In this podcast, Karen Swallow Prior, alongside Andrew Wilson, shares what drives her to a more compassionate treatment of animals. Listen to Mere Fidelity: Animals now available on iTunes and gain some wonderful insights into the history of animal welfare by Evangelicals, Biblical perspective, and personal convictions by both Karen Swallow Prior and Andrew Wilson.

Get the Every Living Thing Book!

The Humane Society of the United States, through its Faith Outreach program, announces a new book, “Every Living Thing: How Pope Francis, Evangelicals and other Christian Leaders are inspiring all of us to Care for Animals.”

Published through Front Edge Publishing, the book is a collection of the latest teachings from Christian leaders on animal protection issues, compiled to inspire individuals and spark fresh discussion in congregations. “Every Living Thing” includes the new Evangelical Statement on Responsible Care for Animals, by top Evangelical leaders and released at an event held at The National Press Club in Washington, DC.

The statement is the only unifying document bringing evangelicals together to care for living creatures.

Christine Gutleben, “Every Living Thing” editor and senior director of The HSUS faith outreach program said: “We are excited to provide this resource that shows the longstanding traditions of care and protection of animals across Christian denominations. It offers important context for The Evangelical Statement on Responsible Care of Animals and Pope Francis’ encyclical on creation, Laudato Si. It also helps us to understand our moral responsibilities towards God’s creatures.”

About the Book:

Also included in this book are teachings from the Roman Catholic Church, the Southern Baptist Convention, the United Methodist Church, the Evangelical Lutheran Church in America, the Lutheran Church-Missouri Synod, the Presbyterian Church (USA), the Episcopal Church, the United Church of Christ, the Seventh-day Adventist Church, the Church of Jesus Christ of Latter-day Saints, the Church of God in Christ and the Assemblies of God.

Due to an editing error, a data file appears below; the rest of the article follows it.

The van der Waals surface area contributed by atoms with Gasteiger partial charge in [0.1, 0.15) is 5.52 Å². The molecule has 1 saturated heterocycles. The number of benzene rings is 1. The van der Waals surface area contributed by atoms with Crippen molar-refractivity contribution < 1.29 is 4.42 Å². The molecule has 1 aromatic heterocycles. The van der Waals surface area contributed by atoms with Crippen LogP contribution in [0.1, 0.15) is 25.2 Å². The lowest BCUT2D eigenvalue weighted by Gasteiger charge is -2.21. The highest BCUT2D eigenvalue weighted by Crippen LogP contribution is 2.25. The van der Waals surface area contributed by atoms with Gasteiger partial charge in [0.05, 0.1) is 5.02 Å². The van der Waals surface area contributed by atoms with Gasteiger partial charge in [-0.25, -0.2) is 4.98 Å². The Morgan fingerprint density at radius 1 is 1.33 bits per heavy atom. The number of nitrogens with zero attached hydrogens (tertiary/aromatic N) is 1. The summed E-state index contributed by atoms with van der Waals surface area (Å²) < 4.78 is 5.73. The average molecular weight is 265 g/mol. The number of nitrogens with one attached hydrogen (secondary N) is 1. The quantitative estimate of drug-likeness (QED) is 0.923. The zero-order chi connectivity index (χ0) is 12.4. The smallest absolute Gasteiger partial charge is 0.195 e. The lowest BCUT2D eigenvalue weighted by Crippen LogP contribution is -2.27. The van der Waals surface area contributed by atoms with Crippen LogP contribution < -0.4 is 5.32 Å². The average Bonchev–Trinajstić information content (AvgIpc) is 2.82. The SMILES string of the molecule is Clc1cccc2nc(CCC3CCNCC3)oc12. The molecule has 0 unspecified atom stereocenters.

Compassion toward animals runs through nearly every major religious tradition around the world—so additional material on other faith traditions is included in an appendix to help readers expand their awareness of these issues.

Beyond general concern for animals, religious groups zero in on a wide range of issues, reflecting The HSUS’ concerns for combating large-scale cruelties such as puppy mills, animal fighting, factory farming, seal slaughter, horse cruelty, captive hunts and the wildlife trade.

“Every Living Thing: How Pope Francis, Evangelicals and other Christian Leaders are inspiring all of us to Care for Animals” is available through online retailers for the suggested price of $16.99 on paperback and $9.95 for e-reader edition. To order on Amazon, click here. To order from Barnes & Noble, click here.

Print ISBN: 978-1-942011-09-5; iBook ISBN: 978-1-942011-10-1; other ebook (ePub) ISBN: 978-1-942011-11-8

For group orders of 50 books or more, contact Karen Allanach at


Welcome to Every Living Thing!

We’re glad that you’ve joined the Every Living Thing movement! If you haven’t already signed the Evangelical Statement on Responsible Care for Animals, click over to the “Sign the Statement” page to sign now!

Have questions on how this all began? Keep reading to understand more about the history of the movement and how you can be part of its enduring legacy.



How did all of this start?